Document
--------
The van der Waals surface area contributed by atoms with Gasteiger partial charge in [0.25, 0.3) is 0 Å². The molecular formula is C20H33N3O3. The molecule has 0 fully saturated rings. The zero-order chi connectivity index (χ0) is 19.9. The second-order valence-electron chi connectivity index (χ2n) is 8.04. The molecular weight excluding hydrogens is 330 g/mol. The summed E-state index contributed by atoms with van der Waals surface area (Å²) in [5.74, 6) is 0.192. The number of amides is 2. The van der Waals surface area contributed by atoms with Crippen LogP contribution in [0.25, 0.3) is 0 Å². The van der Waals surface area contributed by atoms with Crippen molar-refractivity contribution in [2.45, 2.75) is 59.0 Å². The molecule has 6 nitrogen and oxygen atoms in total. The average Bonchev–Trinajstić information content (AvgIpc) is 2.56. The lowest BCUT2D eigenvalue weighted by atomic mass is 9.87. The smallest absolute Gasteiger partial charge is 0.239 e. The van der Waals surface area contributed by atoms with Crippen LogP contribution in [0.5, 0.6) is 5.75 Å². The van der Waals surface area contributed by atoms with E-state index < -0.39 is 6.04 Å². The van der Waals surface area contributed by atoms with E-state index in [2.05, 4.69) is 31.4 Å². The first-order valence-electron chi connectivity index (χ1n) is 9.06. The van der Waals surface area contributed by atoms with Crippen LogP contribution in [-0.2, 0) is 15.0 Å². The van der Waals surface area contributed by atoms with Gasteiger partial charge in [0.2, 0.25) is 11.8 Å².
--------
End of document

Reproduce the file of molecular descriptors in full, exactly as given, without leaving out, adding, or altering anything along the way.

The van der Waals surface area contributed by atoms with Gasteiger partial charge in [0.25, 0.3) is 0 Å². The molecular formula is C20H33N3O3. The molecule has 0 fully saturated rings. The zero-order chi connectivity index (χ0) is 19.9. The second-order valence-electron chi connectivity index (χ2n) is 8.04. The molecular weight excluding hydrogens is 330 g/mol. The summed E-state index contributed by atoms with van der Waals surface area (Å²) in [5.74, 6) is 0.192. The number of amides is 2. The van der Waals surface area contributed by atoms with Crippen LogP contribution in [0.25, 0.3) is 0 Å². The van der Waals surface area contributed by atoms with Crippen molar-refractivity contribution in [2.45, 2.75) is 59.0 Å². The molecule has 6 nitrogen and oxygen atoms in total. The average Bonchev–Trinajstić information content (AvgIpc) is 2.56. The lowest BCUT2D eigenvalue weighted by atomic mass is 9.87. The smallest absolute Gasteiger partial charge is 0.239 e. The van der Waals surface area contributed by atoms with Crippen LogP contribution in [0.5, 0.6) is 5.75 Å². The van der Waals surface area contributed by atoms with E-state index < -0.39 is 6.04 Å². The van der Waals surface area contributed by atoms with E-state index in [2.05, 4.69) is 31.4 Å². The first-order valence-electron chi connectivity index (χ1n) is 9.06. The van der Waals surface area contributed by atoms with Crippen LogP contribution in [-0.2, 0) is 15.0 Å². The van der Waals surface area contributed by atoms with Gasteiger partial charge in [0.2, 0.25) is 11.8 Å².